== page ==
Tue. May 28th, 2024

The country on war footing planning a ‘security tax’ as it fears Russia may strike soon

Samantha Parker By Samantha Parker May19,2024

Estonia, one of the Baltic states, has raised alarm bells in recent months about a perceived increased hostility from the Kremlin, as the war between Ukraine and Russia continues to rage.

The outgoing head of the Estonian Defense Forces (EDF), General Martin Herem, said earlier this week defence spending in the country should rise in the coming year for Estonia to be ready to either deter or counter a Russian attack.

The Estonian Minister of Finance, Mart Võrklaev, argued ramping up defence spending to the levels proposed by General Herem would require tax changes and a move towards a “broad-based security tax”.

He told the Estonian Public Broadcasting (ERR): “Looking at the state of our state budget and the expenses we spend on national defence, broad-based security – internal security, Estonian-language education, the social sector – we need additional tax revenues.

“For this, it is reasonable and necessary to make a broad-based security tax.

“Of course, this tax base cannot be taken from anything other than existing or similar tax collection instruments.”

A similar plan would not be implemented for years, “because the economy is still recovering”, he explained.

He added: “But looking at our committed spending from 2026 onwards, I don’t think we can do it any other way.” The size of this extra tax burden is yet to be determined.

Mr Võrklaev’s comment came just days after General Herem, set to step down in June, said defence spending should, over the next few years, become significantly higher than the current 3.2 percent of the Estonian GDP.

Defence experts in the country believe Estonia needs at least €1.5billion (£1.29bn) worth of ammunition, an amount the general said would be adequate to be able to carry out long-distance assaults against the infrastructure of an invading Russia.

He said on April 22: “In the next few years, the defence budget should be significantly higher than it is now, and then it can be a bit lower again, because we know how much goes to procurement and how much goes to maintenance. It should not be five percent for the next 10 years, maybe five percent for the next two years and then a little lower.”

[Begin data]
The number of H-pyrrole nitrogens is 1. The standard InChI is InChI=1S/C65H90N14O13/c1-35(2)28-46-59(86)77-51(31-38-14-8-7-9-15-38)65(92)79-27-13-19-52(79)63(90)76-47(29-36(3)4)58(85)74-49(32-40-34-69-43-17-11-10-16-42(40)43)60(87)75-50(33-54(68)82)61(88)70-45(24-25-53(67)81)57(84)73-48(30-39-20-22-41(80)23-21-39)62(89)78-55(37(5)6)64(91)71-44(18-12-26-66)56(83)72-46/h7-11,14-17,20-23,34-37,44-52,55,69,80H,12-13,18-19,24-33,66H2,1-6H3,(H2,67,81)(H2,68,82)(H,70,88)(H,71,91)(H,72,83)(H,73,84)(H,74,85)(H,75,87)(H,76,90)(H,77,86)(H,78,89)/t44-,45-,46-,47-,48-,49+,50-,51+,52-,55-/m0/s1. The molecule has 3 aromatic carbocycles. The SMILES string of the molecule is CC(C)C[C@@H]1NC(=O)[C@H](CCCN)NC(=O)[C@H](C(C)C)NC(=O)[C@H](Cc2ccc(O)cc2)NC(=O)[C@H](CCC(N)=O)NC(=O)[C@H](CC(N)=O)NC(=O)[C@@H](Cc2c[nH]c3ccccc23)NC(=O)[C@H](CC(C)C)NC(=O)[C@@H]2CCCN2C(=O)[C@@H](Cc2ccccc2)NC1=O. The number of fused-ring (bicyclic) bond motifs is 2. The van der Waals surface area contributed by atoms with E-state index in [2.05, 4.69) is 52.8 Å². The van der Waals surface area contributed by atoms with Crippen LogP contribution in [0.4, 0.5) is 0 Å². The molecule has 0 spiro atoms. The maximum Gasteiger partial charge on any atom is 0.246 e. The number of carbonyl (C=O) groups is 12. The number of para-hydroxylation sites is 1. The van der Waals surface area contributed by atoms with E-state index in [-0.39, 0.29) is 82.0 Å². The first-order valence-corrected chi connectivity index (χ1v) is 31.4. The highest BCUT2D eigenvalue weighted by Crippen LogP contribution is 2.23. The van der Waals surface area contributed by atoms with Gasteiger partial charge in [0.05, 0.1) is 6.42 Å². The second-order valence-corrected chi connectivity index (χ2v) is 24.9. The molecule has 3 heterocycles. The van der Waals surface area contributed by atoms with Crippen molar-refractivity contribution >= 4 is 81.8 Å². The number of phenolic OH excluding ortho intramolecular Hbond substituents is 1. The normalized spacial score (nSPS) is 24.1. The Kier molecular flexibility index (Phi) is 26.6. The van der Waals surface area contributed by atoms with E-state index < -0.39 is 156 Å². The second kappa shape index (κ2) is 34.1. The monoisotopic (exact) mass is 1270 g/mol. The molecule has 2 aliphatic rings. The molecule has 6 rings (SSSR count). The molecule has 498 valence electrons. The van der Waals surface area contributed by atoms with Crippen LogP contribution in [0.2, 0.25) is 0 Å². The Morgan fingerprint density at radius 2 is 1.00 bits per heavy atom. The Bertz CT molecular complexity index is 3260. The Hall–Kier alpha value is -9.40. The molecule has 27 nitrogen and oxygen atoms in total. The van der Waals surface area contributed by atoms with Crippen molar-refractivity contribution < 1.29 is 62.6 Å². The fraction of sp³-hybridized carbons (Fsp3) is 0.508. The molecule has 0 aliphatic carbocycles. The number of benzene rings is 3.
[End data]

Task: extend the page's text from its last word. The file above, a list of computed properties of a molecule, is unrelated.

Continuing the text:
Estonia may be facing a Russian attack in just years, the general added.

He said: “When Russia comes out of Ukraine, it will take a few years to prepare. I think we may not have more than three years. We have done the calculations, but we are 1.5 billion munitions short.”

Many defence experts have raised fears Russia could attack another European nation, and even a NATO member, in the next few years, especially if it is successful in Ukraine.

In late March, Russian President Vladimir Putin dismissed Western fears of another invasion as “drivel”.

Samantha Parker

By Samantha Parker

Samantha is a seasoned journalist with a passion for uncovering the truth behind the headlines. With years of experience in investigative reporting, she has covered a wide range of topics including politics, crime, and entertainment. Her in-depth analysis and commitment to factual accuracy make her a respected voice in the field of journalism.

Related Post

2 thoughts on “The country on war footing planning a ‘security tax’ as it fears Russia may strike soon”
  1. In my opinion, it is crucial for Estonia to prioritize national defense and be prepared for any potential threat. Implementing a broad-based security tax may be necessary to ensure the safety and security of the country. I support the idea of allocating additional tax revenues for internal security, education, and social sectors to strengthen the overall defense capabilities.

  2. I firmly believe that in times of escalating threats and security risks, it is crucial for a nation to prioritize defense spending and be prepared for any potential conflict. If Estonia aims to effectively deter or counter a Russian attack, investing in defense is a necessity. While implementing a broad-based security tax may pose challenges, ensuring the country’s security and stability should be a top priority for all. I support the government’s proactive approach towards enhancing national defense capabilities.

Leave a Reply

Your email address will not be published. Required fields are marked *